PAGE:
The consumer is different in developing markets, so you need to have more adapted products. The supply chain is different, so you need to adapt to your supply chain. Often the overall needs of your workforce or the society you’re operating in are different, so you need to adapt. What worked in Western Europe and North America is not necessarily going to be the recipe for developing countries. That’s a big shift that we’re seeing. Food is also under greater scrutiny today. People increasingly want to know how food is made and what’s in it. As a company you need to be much more transparent about the entire process.
Gino: How would you describe McCain’s purpose today? Perhaps you can share the example of what you’re currently doing with communities in South Africa.
Dirk: The founders of our company wanted to make good food products, and sell them, and make a profit. That was the purpose of the company. These days employees and consumers understand that that’s a need for the company, but that needs to be a basis that leads to something bigger.
We’ve defined our purpose in one phrase: McCain Foods is a family company that makes people happy around the world every day through good food, good business and good farming. We behave as a family company both internally and externally. We try to do that in an ethical way, by being as good to the environment and to society as we possibly can be. For example, we support a number of social businesses. In South Africa, for instance, we are working to educate small farmers about running a successful farming business. This, in turn, helps them provide employment in their communities. We have communities in South Africa where 90% of the village is working on the farms that provide McCain with its potatoes. I believe we’re creating a model that is sustaining itself, that helps the local community, and helps McCain with its business. Overall we’re very happy with that model and it seems to be something that we easily could expand around the world.
Gino: It’s important that business purpose be aligned with all elements of an organization. Can you give us an example of that in your business?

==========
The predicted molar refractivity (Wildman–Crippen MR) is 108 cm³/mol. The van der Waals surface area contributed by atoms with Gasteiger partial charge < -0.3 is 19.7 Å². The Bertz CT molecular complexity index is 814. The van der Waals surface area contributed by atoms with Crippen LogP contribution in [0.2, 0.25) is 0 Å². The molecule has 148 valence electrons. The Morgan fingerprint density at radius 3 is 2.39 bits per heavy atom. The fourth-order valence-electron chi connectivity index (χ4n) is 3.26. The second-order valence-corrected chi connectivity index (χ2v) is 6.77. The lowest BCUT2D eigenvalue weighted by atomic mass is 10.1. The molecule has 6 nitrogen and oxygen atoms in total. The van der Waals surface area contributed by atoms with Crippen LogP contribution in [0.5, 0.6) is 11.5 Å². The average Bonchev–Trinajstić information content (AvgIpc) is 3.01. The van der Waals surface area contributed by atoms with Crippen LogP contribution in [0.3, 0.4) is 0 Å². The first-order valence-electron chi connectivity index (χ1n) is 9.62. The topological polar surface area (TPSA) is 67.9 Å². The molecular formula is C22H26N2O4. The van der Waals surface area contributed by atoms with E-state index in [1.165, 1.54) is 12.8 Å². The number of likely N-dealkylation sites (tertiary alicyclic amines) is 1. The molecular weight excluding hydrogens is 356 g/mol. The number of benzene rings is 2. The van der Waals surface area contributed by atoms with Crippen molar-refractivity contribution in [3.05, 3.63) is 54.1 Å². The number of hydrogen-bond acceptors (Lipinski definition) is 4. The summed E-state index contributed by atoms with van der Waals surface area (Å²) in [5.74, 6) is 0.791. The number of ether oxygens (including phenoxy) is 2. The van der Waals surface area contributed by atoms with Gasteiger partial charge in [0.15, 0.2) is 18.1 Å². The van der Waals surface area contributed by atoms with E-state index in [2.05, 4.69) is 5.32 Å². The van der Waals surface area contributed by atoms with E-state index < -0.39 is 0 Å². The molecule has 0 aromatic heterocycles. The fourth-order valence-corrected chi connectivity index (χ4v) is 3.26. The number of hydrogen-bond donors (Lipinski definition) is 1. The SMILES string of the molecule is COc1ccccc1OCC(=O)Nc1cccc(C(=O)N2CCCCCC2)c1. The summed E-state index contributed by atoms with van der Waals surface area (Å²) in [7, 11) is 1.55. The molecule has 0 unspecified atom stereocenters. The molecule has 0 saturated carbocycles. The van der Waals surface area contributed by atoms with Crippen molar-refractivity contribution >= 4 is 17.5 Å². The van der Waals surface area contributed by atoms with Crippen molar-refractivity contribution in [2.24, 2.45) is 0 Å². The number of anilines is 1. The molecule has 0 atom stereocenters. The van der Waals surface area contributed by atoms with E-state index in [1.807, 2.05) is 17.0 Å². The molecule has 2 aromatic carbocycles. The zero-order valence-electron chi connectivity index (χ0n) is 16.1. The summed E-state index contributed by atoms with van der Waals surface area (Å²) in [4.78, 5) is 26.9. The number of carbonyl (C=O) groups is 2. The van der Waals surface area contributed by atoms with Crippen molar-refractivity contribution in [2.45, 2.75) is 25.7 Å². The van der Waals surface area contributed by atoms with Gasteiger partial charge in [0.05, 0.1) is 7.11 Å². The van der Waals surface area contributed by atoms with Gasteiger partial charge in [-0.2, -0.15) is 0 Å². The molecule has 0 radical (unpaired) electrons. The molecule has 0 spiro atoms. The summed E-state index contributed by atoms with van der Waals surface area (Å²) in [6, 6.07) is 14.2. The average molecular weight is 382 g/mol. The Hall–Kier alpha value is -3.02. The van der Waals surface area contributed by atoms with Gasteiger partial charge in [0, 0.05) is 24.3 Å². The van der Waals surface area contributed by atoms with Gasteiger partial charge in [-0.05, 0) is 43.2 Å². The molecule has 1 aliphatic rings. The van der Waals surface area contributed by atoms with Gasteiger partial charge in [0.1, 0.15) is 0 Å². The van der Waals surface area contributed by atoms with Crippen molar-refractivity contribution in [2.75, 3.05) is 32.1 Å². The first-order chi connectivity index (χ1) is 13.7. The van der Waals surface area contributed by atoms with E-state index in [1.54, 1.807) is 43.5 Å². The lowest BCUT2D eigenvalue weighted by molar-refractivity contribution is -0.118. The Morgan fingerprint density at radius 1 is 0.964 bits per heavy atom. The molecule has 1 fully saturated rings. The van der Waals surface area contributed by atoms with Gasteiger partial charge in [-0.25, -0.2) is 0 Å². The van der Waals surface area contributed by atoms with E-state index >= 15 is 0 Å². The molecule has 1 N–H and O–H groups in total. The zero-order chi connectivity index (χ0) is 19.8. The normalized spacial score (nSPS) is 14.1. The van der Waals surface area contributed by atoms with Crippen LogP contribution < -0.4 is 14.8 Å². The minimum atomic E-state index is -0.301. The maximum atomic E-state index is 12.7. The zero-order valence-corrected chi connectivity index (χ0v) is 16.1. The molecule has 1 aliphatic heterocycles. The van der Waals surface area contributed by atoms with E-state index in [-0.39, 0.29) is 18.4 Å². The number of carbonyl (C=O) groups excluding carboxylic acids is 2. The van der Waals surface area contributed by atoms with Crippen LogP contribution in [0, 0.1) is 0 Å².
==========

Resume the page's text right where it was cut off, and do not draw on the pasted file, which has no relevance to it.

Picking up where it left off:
Dirk: We supply products straight to retailers, but we’re also working in food service. We have another step between us and the consumer. One of the key things that we need to do as a buyer is to make sure that our purpose is aligned with their purpose. The best example would be our relationship with McDonald's, which has embarked on a strategy where it wants to be much more transparent about what’s in its food. That includes how its fries are made: Which potatoes have they used? Can we reduce the pesticides? Do we get high yield on the field? These are some examples. As McDonald's defines what they want to stand for, such as low environmental impact and clarity of what’s in the food, it comes back to our purpose. We need to make sure that our suppliers, the farmers, are also aligned with that.
Gino: Some people see a trade-off between business results and meeting the wider societal expectations. What’s your view on that?
Dirk: I think that’s the easy way to talk about it. I think there’s another way, which is to say, a lot of the things we do benefit the business so there’s a win-win. For instance, with the environment, everybody knows that if you’re trying to reduce your energy usage, your energy costs come down. If you’re trying to find new potato varieties that give a higher yield, the cost of your potatoes will come down. You need to find the win-win situations where the company feels good because it helps the company progress and, in turn, our people feel good because it makes them progress. Results like these can be found, but it requires a little bit more work.
This interview has been edited and condensed.